As mentioned in the question, the inequality
$$
\begin{align}\int(f+g)\\,d\nu\ge\int f\\,d\nu+\int g\\,d\nu&&{\rm(1)}\end{align}
$$
follows easily from the definition of the integral $\int f\\,d\nu$ (as the supremum of the integrals of nonnegative simple functions bounded by $f$). So, I'll just show the reverse inequality which will establish additivity of the integral.

Choose any nonnegative simple function $h\le f+g$. We need to show that $\int f\\,d\nu+\int g\\,d\nu\ge\int h\\,d\nu$. However, we can write $h=\sum_{k=1}^nc_k1_{A_k}$ for $c_k\in(0,\infty)$ and pairwise disjoint $A_k\in\mathcal{A}$. As long as it can be shown that $\int_{A_k}f\\,d\nu+\int_{A_k}g\\,d\nu\ge c_k\nu(A_k)$, then the required inequality will follow by summing over $k$ and applying (1). So, replacing $f,g$ by $1_{A_k}f,1_{A_k}g$ respectively (for a fixed $k$), we reduce to the case where $n=1$. Dividing through by $c_k$ reduces to $c_k=1$.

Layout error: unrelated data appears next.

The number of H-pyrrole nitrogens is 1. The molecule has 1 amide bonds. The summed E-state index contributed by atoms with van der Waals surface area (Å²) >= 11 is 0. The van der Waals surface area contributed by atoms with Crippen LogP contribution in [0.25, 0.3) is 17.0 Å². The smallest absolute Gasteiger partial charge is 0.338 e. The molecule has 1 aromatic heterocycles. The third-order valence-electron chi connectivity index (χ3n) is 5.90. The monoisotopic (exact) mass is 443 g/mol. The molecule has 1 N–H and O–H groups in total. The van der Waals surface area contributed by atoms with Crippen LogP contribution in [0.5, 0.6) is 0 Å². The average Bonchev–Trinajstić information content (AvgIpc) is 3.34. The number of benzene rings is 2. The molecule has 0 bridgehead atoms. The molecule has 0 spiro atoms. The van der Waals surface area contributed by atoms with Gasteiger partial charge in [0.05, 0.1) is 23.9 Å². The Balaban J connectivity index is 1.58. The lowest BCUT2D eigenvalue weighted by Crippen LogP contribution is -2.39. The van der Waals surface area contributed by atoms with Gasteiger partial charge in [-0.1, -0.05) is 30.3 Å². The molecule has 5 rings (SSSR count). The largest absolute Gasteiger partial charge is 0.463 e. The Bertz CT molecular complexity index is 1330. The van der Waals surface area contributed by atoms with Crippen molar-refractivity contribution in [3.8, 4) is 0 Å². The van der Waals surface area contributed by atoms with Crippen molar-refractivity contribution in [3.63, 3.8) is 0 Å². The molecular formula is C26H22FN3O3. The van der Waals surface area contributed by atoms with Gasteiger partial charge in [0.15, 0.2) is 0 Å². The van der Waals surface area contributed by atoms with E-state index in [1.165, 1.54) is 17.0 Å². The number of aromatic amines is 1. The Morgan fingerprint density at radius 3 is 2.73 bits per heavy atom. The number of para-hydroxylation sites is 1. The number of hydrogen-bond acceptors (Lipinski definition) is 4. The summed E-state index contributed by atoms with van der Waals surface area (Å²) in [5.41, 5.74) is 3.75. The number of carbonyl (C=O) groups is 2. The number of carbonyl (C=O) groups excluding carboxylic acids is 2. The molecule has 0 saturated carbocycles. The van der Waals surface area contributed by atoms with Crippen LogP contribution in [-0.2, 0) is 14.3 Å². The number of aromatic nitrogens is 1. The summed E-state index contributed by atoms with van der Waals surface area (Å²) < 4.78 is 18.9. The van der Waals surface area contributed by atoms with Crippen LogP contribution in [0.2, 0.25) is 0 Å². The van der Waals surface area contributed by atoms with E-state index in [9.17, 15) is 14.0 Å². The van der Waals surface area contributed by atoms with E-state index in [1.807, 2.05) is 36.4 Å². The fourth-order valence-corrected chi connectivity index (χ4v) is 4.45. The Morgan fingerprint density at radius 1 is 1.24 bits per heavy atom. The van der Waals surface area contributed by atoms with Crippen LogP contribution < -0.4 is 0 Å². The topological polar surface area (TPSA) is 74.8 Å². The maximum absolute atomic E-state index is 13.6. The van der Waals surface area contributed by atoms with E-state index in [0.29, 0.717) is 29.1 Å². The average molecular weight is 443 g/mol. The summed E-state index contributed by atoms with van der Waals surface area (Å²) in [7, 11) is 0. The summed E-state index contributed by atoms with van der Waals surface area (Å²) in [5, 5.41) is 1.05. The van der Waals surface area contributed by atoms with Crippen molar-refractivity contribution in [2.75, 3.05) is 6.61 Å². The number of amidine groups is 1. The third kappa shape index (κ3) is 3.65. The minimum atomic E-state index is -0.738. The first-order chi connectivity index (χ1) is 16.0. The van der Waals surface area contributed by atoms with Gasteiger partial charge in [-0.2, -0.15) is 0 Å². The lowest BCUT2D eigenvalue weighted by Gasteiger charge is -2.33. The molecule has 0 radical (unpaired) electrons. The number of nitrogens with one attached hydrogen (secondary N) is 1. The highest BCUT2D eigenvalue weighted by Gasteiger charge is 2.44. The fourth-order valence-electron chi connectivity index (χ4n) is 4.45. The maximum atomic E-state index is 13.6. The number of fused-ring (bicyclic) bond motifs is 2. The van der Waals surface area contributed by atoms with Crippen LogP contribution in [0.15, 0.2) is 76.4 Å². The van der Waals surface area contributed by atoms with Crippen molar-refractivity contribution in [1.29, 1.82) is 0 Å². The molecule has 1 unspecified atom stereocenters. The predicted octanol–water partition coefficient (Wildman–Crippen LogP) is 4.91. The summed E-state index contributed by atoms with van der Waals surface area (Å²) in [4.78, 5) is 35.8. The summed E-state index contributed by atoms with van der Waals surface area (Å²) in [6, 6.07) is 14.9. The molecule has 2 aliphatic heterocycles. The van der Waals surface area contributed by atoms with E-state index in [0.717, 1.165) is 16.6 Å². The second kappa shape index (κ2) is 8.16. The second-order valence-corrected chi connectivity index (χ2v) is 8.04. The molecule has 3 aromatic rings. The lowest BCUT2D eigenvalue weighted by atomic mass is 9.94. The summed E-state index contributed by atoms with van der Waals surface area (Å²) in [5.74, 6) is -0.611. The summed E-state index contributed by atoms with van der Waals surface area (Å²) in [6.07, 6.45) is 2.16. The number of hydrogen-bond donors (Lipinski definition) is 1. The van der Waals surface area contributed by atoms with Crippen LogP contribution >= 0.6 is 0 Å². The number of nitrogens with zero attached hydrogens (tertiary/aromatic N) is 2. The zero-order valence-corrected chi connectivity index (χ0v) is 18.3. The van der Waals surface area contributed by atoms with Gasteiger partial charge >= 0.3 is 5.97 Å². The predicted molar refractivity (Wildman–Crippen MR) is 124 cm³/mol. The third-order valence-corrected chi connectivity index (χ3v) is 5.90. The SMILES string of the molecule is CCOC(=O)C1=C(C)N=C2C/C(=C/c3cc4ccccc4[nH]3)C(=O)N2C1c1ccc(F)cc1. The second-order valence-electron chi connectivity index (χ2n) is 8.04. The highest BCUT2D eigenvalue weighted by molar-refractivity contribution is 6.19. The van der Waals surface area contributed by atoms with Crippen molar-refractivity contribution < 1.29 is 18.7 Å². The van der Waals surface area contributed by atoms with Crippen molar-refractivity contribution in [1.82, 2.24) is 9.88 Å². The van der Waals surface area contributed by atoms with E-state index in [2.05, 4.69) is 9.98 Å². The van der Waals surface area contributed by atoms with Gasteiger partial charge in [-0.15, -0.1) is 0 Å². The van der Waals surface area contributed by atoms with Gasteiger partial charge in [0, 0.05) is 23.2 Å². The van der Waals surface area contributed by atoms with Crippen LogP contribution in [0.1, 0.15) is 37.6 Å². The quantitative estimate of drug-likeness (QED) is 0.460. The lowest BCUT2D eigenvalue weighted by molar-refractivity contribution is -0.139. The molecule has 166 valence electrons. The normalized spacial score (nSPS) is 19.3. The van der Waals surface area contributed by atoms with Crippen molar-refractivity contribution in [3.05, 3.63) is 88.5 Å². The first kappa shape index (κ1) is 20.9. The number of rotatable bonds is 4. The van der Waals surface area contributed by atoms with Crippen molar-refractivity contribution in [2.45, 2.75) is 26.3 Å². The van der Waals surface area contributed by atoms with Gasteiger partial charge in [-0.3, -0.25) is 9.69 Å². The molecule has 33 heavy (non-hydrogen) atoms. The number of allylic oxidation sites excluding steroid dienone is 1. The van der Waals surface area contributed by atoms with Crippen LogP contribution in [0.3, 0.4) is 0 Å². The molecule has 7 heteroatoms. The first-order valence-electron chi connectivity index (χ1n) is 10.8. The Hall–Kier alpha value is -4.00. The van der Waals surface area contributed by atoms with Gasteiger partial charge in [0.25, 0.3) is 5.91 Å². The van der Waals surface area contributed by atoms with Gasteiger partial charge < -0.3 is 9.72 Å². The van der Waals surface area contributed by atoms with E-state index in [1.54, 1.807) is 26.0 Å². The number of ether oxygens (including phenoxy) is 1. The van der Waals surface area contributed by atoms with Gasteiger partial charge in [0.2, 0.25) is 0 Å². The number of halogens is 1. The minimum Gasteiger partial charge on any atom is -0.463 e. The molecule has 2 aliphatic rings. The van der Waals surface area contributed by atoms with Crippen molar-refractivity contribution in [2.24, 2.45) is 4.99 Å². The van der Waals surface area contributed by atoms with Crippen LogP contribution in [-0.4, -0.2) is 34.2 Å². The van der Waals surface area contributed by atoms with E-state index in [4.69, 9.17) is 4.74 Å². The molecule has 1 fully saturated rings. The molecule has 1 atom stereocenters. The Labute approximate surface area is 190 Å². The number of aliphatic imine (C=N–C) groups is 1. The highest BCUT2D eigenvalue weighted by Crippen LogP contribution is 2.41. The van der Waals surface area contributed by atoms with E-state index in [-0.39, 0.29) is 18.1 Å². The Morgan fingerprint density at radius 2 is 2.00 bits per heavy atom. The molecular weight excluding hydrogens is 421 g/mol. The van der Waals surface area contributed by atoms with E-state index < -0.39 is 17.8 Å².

So, we have reduced to the situation with $f+g\ge1_A$ and just need to show that $\int f\\,d\nu+\int g\\,d\nu\ge\nu(A)$. Without loss of generality (capping $f,g$ by 1 if necessary), we further reduce to the case with $0\le f,g\le1$. Then, for each positive integer $N$, consider the simple functions
$$
\begin{align}
f_N&=\sum_{j=0}^{\lfloor N\rfloor}1_{f^{-1}((j/N,(j+1)/N])}\frac jN\le f,\\\\
g_N&=\sum_{j=0}^{\lfloor N\rfloor}1_{g^{-1}((j/N,(j+1)/N])}\frac jN\le g.
\end{align}
$$
We have $f_N+g_N\ge(1-\frac2N)1_A$. So, using additivity for simple functions
$$
\int f\\,d\nu+\int g\\,d\nu\ge\int f_N\\,d\nu+\int g_N\\,d\nu\ge\left(1-\frac2N\right)\nu(A).
$$
Letting $N$ increase to infinity gives the required inequality.